The American Direct Primary: Party Institutionalization and Transformation in the North

The American Direct Primary: Party Institutionalization and Transformation in the North

by Alan Ware
     
 

ISBN-10: 0521814928

ISBN-13: 9780521814928

Pub. Date: 10/14/2002

Publisher: Cambridge University Press

This book rejects conventional accounts of how, and why, American political parties differ form those in other democracies. It focuses on the introduction of that most distinctive of American party devices, the direct primary, and argues that primaries resulted from a process of party institutionalization initiated by party elites. Thus, it overturns the widely…  See more details below

Overview

This book rejects conventional accounts of how, and why, American political parties differ form those in other democracies. It focuses on the introduction of that most distinctive of American party devices, the direct primary, and argues that primaries resulted from a process of party institutionalization initiated by party elites. Thus, it overturns the widely accepted view that, between 1902 and 1915, direct primaries were imposed on the parties by antiparty reformers intent on weakening them. An examination of particular northern states shows that often the direct primary was not controversial, and only occasionally did it involve confrontation between party "regulars" and their opponents. Rather, the impetus for direct nominations initially came from attempts within the parties to subject previously informal procedures to formal rules. However, it proved impossible to reform the older caucus-convention system effectively, and party elites then turned to the direct primary - a device that already had become more common in rural counties in the late nineteenth century.

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Product Details

ISBN-13:
9780521814928
Publisher:
Cambridge University Press
Publication date:
10/14/2002
Pages:
286
Product dimensions:
5.98(w) x 8.98(h) x 0.83(d)
Lexile:
1560L (what's this?)

Table of Contents

Tables
Abbreviations
Preface and Acknowledgments
1Introduction1
1Patterns of Social Division and/or Political Ideology2
2Political Culture5
3Governmental Decentralization12
4Explaining the Rise of the Direct Primary15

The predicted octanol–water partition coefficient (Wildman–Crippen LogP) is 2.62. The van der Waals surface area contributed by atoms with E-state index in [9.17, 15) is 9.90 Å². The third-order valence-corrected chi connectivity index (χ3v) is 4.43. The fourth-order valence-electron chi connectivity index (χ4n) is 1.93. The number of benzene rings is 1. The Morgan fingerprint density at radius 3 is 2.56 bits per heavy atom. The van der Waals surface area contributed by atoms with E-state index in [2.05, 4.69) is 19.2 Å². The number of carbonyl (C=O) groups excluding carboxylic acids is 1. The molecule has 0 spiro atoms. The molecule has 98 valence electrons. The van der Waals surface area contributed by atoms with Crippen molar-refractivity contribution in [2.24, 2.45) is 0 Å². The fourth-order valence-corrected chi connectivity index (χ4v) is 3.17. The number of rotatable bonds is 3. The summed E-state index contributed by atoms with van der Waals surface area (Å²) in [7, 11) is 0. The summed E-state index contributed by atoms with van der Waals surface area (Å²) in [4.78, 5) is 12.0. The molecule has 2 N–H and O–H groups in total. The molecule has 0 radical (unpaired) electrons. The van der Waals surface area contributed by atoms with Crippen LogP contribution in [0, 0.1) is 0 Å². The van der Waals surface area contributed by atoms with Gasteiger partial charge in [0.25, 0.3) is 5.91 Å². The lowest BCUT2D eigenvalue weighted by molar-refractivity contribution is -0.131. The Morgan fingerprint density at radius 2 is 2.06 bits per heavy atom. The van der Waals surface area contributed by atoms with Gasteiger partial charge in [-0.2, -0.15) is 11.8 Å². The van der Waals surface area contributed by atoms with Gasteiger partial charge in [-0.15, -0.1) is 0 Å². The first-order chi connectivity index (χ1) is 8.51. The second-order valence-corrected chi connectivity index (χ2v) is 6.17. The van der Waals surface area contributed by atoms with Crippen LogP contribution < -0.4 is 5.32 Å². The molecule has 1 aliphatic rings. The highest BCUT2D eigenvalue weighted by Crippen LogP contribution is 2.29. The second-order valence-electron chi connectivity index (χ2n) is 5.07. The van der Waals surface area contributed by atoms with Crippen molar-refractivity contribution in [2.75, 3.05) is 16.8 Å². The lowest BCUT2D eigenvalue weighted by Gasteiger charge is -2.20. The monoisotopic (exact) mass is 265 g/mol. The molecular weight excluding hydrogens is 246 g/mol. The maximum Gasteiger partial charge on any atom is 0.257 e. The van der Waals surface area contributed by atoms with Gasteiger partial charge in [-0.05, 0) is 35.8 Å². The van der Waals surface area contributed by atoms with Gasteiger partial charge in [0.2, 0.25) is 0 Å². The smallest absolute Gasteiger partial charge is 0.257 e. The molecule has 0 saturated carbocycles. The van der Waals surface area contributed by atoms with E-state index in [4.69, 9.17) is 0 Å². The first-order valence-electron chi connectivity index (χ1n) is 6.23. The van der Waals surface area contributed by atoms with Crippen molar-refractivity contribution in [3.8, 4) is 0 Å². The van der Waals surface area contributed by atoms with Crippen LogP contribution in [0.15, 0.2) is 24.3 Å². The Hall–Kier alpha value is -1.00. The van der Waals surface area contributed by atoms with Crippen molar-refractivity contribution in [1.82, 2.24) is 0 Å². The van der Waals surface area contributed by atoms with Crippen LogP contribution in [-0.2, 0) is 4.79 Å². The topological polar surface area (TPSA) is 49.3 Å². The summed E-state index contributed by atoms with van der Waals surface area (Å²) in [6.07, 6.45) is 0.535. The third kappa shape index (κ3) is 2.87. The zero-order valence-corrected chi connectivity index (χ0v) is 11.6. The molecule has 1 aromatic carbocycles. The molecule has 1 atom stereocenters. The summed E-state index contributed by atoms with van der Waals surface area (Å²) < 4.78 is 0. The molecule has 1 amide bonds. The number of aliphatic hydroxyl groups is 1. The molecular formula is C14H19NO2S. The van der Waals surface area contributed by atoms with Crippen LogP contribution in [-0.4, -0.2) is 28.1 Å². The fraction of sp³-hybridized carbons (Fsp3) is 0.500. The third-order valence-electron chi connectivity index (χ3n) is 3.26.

5North and South18
6Institutionalization of the Parties20
7Organization of the Book25
2The Catalytic Effect of Ballot Reform31
1The Adoption of the Australian Ballot31
2Informal Procedures and the Problems of Scale32
3Reformers' Promotion of the Australian Ballot39
4Variants of the Australian Ballot in the United States41
5The Positions of Reformers and Parties in Relation to the Type of Ballot Used43
6The Weakness of Opposition to the Australian Ballot45
7Success and Failure for Antiparty Reformers47
8Ballot Reform and Interparty Competition51
3Legal Control of Party Activity57
1Candidate Selection in the Nineteenth Century57
2The Problems with the Caucus-Convention System63
3The Impact of the Australian Ballot77
4The 1898 National Conference81
5Why Legal Controls over Parties were Introduced84
6Did Legal Control Turn Parties into Public Utilities?90
4The Spread of Direct Nominations95
1The Rising Popularity of the Crawford County System97
2The Rural and Midwestern Base of Direct Elections100
3The Impact of the Southern Experience102
4Direct Nominations Move to the City: Cleveland105
5Statewide Legislation and the Direct Primary: Kentucky108
6The Legally Mandated Direct Primary in Minneapolis, 1899110
7The States Convert to Direct Primaries, 1903-1915117
8Insurgency and Party Reform in Wisconsin124
5Reformers versus Urban Machines?131
1Massachusetts132
2Pennsylvania138
3Missouri145
4Illinois150
5New York154
6The Impact of Party Competition162
1Competition in the United States before the Mid-1890s163
2Party Competition after the Mid-1890s168
3Why the Democrats were Disadvantaged176
4Changes in Party Competition and the Rise of the Direct Primary178
5Competition as a Stimulant to Nomination Reform180
6Party Competition and Political Exclusion: Southern New England183
7Political Reform and the Direct Primary in Connecticut189
7Explaining an "Irrational" Reform196
1The Constraint Imposed by Public Opinion199
2Reformers and the Invention of a "Solution"203
3Consensus over the Direct Primary: The Case of New Jersey211
4Could the Parties Have Done More to Protect Themselves?214
8Reaction and Aftermath227
1Reaction Against the Direct Primary227
2The State of the Parties in 1930231
3The Delayed Impact of the Direct Primary242
4Changes in the Direct Primary Since the 1920s246
5The Direct Primary and the Presidential Primary248
9Conclusions255
Index265

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